5. Accountability

This step is often overlooked but is one of the most powerful predictors of success. First, tell someone about the new habit you want to form (or even the ones you want to stop) and give them permission to ask you the “hard questions” concerning your follow-through. If possible, identify people that are part of your “resource group” i.e. those that are already “doing it” or have committed to “do it” with you. They understand the challenge and know what it takes.

Second, be accountable to your plan (after, all you didn’t spend all that time planning for nothing). Go back to it regularly and compare how you’re doing versus where you wanted to be. Re-calibrate, re-group, revise (if needed), and resolve to make the adjustments to realize it.

It’s back to school or work…or whatever. Don’t let that mean “back to old habits.” Seize the opportunity to make it mean: “back to progressing to the next level.”

Picture: www.bayarts.com

The Root Cause of Management Paralysis (Video)

10 More Great Questions for Leaders – Which is Your Favorite?

The questions below are an extract of an excellent list compiled by INC Magazine in the April 2014 issue. This is the third post of questions. The following are links to posts 1 & 2: first post, second post.

  1. Who, on the executive team or board, has spoken to a customer recently? James Champy (author and management expert)
  2. Did my employees make progress today? Teresa Amabile (author and Harvard Business School professor)
  3. What one word do we want to own in the minds of our customers, employees, and partners? Matthew May (author and innovation expert)
  4. What should we stop doing? Peter Drucker (management expert and author)INC0414_cover
  5. What are the gaps in my knowledge and experience? Charles Handy (author and management expert)
  6. What am I trying to prove to myself and how might it be hijacking my life and business success? Bob Rosen (executive coach and author)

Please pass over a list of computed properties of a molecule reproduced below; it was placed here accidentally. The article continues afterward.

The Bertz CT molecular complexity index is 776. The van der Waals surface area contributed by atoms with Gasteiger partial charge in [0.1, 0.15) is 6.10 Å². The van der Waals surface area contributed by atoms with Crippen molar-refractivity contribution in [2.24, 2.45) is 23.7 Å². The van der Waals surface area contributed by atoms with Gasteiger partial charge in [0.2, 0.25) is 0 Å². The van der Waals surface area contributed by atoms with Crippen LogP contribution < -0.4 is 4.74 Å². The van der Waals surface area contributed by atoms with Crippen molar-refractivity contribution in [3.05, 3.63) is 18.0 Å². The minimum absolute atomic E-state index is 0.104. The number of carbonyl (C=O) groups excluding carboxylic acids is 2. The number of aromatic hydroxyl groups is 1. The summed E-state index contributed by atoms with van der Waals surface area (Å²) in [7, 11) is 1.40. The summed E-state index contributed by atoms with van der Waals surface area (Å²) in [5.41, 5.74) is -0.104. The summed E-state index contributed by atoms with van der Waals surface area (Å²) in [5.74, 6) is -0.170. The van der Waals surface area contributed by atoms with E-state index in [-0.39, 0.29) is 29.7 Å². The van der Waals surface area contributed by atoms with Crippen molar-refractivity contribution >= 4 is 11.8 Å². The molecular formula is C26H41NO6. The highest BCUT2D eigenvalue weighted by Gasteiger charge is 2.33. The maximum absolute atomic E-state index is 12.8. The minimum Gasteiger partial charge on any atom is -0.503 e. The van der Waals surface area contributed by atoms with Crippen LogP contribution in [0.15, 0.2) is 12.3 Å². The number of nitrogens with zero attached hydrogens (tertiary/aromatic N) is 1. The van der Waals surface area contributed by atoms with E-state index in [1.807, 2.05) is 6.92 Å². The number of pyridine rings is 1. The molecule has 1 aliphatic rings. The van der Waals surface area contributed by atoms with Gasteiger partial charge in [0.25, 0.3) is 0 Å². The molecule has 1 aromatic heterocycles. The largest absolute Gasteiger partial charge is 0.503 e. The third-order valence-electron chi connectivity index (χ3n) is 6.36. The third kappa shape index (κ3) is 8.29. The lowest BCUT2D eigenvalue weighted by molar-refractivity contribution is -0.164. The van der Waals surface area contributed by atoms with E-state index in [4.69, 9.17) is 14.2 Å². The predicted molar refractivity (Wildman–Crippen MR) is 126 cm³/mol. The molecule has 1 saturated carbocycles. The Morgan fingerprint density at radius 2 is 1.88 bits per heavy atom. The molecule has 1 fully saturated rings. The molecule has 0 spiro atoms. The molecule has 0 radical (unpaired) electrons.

7. If we got kicked out and the board brought in a new CEO, what would he do? Andy Grove (former CEO of Intel)
  8. If I had to leave my organization for a year and the only communication I could have with employees was a single paragraph, what would I write? Pat Lencioni (author and founder of the Table Group)
  9. Who have we, as a company, historically been when we’ve been our best? Keith Yamashita (author and founder of SYPartners)
  10. What do we stand for – and what are we against? Scott Goodson (co-founder of StrawberryFrog)
  11. (co-founder of Y Combinator)
  12. Are we changing as fast as the world around us? Gary Hamel (author and management consultant)
  13. If no one would ever find out about my accomplishments, how would I lead differently? Adam Grand (author and professor at Wharton)
  14. Which customers can’t participate in our market because they lack skills, wealth or covenient access to existing solutions? Clayton Christensen (author, Harvard Business School Professor)
  15. Who uses our product in ways we never expected? Kevin R. Coyne and Shawn T. Coyne (authors and strategy consultants)
  16. How likely is it that a customer would recommend our company to a friend or colleague? Andrew Taylor (executive chairman of Enterprise Holdings)
  17. Is this an issue for an analysis or intuition? Tom Davenport (author and professor at Bobsen College)

Picture: www.inc.com

The Real Tragedy of Micro-Management (Video)